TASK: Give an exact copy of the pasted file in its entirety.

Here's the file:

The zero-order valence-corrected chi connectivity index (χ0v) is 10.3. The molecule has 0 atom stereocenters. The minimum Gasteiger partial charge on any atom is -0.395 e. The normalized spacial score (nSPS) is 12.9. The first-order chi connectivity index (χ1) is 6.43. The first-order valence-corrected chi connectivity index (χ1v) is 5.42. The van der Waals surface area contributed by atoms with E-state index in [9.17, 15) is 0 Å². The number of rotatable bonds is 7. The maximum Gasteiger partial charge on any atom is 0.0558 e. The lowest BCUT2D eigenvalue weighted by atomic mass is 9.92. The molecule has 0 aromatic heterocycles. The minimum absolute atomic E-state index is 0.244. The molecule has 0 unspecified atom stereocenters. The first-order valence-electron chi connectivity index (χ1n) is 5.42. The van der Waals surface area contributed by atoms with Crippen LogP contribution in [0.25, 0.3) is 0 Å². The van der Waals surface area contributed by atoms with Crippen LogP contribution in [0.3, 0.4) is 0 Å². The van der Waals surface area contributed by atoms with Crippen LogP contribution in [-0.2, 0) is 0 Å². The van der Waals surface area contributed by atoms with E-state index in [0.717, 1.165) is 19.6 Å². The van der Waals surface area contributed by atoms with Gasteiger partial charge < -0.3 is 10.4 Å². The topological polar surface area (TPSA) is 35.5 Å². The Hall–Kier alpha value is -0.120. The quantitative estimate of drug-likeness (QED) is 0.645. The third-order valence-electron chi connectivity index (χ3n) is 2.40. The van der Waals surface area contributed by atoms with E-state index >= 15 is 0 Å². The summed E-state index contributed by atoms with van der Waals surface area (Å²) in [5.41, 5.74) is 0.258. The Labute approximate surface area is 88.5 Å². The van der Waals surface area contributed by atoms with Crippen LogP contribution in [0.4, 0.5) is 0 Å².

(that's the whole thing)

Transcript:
The zero-order valence-corrected chi connectivity index (χ0v) is 10.3. The molecule has 0 atom stereocenters. The minimum Gasteiger partial charge on any atom is -0.395 e. The normalized spacial score (nSPS) is 12.9. The first-order chi connectivity index (χ1) is 6.43. The first-order valence-corrected chi connectivity index (χ1v) is 5.42. The van der Waals surface area contributed by atoms with E-state index in [9.17, 15) is 0 Å². The number of rotatable bonds is 7. The maximum Gasteiger partial charge on any atom is 0.0558 e. The lowest BCUT2D eigenvalue weighted by atomic mass is 9.92. The molecule has 0 aromatic heterocycles. The minimum absolute atomic E-state index is 0.244. The molecule has 0 unspecified atom stereocenters. The first-order valence-electron chi connectivity index (χ1n) is 5.42. The van der Waals surface area contributed by atoms with Crippen LogP contribution in [0.25, 0.3) is 0 Å². The van der Waals surface area contributed by atoms with Crippen LogP contribution in [0.3, 0.4) is 0 Å². The van der Waals surface area contributed by atoms with Crippen LogP contribution in [-0.2, 0) is 0 Å². The van der Waals surface area contributed by atoms with E-state index in [0.717, 1.165) is 19.6 Å². The van der Waals surface area contributed by atoms with Gasteiger partial charge < -0.3 is 10.4 Å². The topological polar surface area (TPSA) is 35.5 Å². The Hall–Kier alpha value is -0.120. The quantitative estimate of drug-likeness (QED) is 0.645. The third-order valence-electron chi connectivity index (χ3n) is 2.40. The van der Waals surface area contributed by atoms with E-state index >= 15 is 0 Å². The summed E-state index contributed by atoms with van der Waals surface area (Å²) in [5.41, 5.74) is 0.258. The Labute approximate surface area is 88.5 Å². The van der Waals surface area contributed by atoms with Crippen LogP contribution in [0.4, 0.5) is 0 Å².